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10 December 2020

Ralph Steadman’s guided tour through six decades of irrepressible art

The British illustrator’s provocative, ink-splattered images – some of which, taken from a major new book, are published here – are informed by his philosophy: “There is no such thing as a mistake. A mistake is an opportunity to do something else.” 

By New Statesman

Ralph Steadman was born in Liverpool in 1936, and during the Second World War his family relocated to North Wales. Having honed his technical drawing skills during military service, he moved to London in the 1950s and started work as a cartoonist. Over the course of his 60-year career, Steadman has illustrated classics such as Animal Farm, drawn album covers for bands including the Who, and produced scathing political caricatures for publications on both sides of the Atlantic (he has been contributing to the New Statesman since 1976). He is perhaps best known for his collaborations with the American gonzo journalist Hunter S Thompson, particularly for Thompson’s 1971 novel Fear and Loathing in Las Vegas. Steadman’s provocative, ink-splattered images – some of which, taken from a major new book, are reprinted here – are informed by his philosophy: “There is no such thing as a mistake. A mistake is an opportunity to do something else.” 

“Ralph Steadman: A Life in Ink” is published by Chronicle Books (£45)

Credit: Rikard Österlund


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1. You’ve Had Your Fun – Now Work For It! c.1960

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2. Nuclear Smile, 1984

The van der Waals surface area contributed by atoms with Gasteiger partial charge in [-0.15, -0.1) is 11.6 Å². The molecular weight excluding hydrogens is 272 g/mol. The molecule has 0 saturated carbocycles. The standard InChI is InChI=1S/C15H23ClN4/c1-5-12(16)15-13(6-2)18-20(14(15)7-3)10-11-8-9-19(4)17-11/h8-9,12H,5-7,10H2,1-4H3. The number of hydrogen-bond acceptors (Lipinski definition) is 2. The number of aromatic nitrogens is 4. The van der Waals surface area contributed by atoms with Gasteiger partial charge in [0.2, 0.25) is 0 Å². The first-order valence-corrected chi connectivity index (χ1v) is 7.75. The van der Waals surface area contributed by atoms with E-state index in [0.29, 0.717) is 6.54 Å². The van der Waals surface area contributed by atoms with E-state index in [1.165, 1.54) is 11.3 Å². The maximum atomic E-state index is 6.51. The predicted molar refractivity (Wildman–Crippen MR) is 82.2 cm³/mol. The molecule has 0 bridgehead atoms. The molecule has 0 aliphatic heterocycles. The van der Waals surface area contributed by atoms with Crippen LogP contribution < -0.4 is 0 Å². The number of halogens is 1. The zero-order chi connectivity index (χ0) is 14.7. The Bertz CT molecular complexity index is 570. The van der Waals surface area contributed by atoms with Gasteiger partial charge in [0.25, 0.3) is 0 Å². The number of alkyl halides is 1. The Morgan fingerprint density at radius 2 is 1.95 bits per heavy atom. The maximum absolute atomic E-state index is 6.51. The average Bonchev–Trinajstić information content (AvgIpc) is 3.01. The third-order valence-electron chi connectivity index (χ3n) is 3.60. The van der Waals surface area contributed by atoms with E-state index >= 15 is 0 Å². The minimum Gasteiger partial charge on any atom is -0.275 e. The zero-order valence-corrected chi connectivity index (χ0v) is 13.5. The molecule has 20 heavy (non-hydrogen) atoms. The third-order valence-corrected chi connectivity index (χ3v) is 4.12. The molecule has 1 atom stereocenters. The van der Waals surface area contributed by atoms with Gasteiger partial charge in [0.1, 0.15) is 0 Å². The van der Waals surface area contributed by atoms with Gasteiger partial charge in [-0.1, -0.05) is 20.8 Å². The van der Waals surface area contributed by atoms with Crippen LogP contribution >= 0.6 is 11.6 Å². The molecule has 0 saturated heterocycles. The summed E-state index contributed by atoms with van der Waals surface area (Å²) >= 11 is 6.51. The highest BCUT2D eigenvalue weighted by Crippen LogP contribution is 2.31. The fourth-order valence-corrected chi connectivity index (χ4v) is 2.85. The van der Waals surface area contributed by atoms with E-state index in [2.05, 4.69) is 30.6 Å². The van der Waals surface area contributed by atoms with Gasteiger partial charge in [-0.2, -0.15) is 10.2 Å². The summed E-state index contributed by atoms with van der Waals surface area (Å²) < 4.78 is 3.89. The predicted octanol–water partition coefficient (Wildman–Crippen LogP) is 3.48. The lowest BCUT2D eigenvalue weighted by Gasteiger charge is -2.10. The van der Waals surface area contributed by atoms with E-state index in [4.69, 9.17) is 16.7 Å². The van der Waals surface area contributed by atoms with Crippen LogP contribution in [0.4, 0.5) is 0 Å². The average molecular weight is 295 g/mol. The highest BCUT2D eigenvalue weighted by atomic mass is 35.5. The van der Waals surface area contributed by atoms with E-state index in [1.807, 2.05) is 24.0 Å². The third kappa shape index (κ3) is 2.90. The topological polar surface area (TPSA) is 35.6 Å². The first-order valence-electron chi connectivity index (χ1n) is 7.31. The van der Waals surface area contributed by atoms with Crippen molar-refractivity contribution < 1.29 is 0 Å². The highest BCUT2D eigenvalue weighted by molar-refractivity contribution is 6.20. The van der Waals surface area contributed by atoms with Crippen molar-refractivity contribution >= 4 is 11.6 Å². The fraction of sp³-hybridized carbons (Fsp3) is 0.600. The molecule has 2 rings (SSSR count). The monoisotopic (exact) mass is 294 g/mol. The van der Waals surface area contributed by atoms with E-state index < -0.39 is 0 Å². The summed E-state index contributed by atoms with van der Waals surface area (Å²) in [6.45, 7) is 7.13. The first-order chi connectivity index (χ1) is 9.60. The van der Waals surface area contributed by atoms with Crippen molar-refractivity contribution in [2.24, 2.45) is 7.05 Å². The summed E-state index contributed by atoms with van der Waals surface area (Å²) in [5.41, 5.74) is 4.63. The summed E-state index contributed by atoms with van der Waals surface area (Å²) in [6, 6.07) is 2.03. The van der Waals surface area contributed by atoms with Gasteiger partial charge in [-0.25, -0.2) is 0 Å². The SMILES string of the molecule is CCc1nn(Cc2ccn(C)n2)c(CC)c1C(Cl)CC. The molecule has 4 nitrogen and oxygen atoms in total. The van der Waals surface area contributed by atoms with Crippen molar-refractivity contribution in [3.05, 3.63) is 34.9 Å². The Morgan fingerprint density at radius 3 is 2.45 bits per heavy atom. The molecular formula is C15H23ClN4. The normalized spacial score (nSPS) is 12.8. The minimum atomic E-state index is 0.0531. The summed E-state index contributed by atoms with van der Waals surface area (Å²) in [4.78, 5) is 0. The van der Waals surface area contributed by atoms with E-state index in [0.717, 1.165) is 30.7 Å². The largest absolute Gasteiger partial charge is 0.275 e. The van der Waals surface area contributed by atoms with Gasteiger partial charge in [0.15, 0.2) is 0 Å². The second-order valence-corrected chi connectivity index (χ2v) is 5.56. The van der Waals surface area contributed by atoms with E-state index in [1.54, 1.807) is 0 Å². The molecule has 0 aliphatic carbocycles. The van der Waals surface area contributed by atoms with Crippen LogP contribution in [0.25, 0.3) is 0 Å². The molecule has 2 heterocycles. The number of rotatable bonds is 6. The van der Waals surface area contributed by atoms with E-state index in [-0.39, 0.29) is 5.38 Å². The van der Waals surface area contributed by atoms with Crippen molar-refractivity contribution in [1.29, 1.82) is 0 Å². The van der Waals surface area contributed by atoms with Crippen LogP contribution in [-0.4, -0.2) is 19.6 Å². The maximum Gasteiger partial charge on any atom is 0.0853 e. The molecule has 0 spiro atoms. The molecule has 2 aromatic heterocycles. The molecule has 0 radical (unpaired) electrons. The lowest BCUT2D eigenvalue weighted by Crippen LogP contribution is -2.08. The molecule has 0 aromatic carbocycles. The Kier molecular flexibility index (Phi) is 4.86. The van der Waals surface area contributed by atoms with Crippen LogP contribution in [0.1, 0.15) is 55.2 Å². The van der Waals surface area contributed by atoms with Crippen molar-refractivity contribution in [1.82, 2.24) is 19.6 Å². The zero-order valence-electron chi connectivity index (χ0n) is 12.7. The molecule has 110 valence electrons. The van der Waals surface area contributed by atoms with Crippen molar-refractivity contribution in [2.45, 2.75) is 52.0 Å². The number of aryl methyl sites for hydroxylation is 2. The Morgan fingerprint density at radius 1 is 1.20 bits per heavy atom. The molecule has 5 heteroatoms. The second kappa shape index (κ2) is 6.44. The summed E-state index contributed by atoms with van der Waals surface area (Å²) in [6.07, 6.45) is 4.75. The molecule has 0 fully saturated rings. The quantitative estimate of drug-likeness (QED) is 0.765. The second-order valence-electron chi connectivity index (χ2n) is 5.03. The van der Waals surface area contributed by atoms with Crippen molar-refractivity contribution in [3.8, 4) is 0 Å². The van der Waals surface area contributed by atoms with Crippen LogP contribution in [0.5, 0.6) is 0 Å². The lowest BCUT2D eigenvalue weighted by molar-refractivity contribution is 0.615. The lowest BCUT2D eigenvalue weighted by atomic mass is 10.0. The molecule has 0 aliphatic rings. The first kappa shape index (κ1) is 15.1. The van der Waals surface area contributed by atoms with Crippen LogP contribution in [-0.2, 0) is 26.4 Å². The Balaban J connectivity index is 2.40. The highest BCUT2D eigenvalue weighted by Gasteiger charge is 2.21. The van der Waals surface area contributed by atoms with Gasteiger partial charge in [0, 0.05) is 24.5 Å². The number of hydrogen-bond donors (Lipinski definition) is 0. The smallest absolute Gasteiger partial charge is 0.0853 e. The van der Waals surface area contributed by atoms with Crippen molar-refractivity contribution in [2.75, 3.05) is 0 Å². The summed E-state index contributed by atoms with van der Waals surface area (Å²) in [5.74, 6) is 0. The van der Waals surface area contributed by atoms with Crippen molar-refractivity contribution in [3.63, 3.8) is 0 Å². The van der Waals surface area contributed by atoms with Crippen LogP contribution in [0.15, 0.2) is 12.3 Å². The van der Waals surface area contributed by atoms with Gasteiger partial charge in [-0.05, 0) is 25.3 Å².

“I often use collage in my work; sometimes from old magazines, sometimes from old anatomical and medical books and sometimes from old drawings of machinery.”

3. The Birth of Communism, 1995

“My compulsory military service began in late 1954, and I was assigned to the RAF in Hope Cove, Devon. My training was for the role of a radar operator. I wouldn’t say I was perfectly fit for military life, but everyone was required to help protect us from the great fear of communism.”

[see also: The photo that shaped me]

4. The Adoration of the Maggie, 1983

“I never really set out to cover politics, but the events of the day kept pulling me in.”

5. Slash record cover artwork, 2009

6. New London Cries 12, the Who, c.1967

7. The Receptionist, c.1960

“I used to sign myself STEAD like Giles or Searle. My mum asked me if I was ashamed of my name, so I half-heartedly added the ‘man’ on the end.”

8. Aaarrgh! Hunter at Work! 1979

“When Hunter [S Thompson] first saw me, he said I looked like a matted-haired geek with string warts. I had a small goatee at the time, and that was unusual in Kentucky back then. He said, ‘They said you were weird, but not that weird.’”

9. The Only Arms We Need, 1987

“The injustice found in previous decades still continues, and is worse in many ways. People need a voice, and the events of today are not surprising.”

10. Donald Trump, Porky Pie!, published in the New Statesman, 2015

“We have a complex and challenging world, and I feel it’s my duty to Confront The Menace – whether that be your local constable or the president of the United States. People can make change happen, and the governments can be made to do the right thing – if we step up and demand it.”

This article is part of the New Statesman Christmas Special, also featuring Helen Mcdonald, Tracey Thorn, Grayson Perry, Helen Lewis, Armando Iannucci, Ian Hislop, Joni Mitchell, Stephen Bush, Jacqueline Wilson, William Boyd and much more of the best new writing


This article appears in the 08 Dec 2020 issue of the New Statesman, Christmas special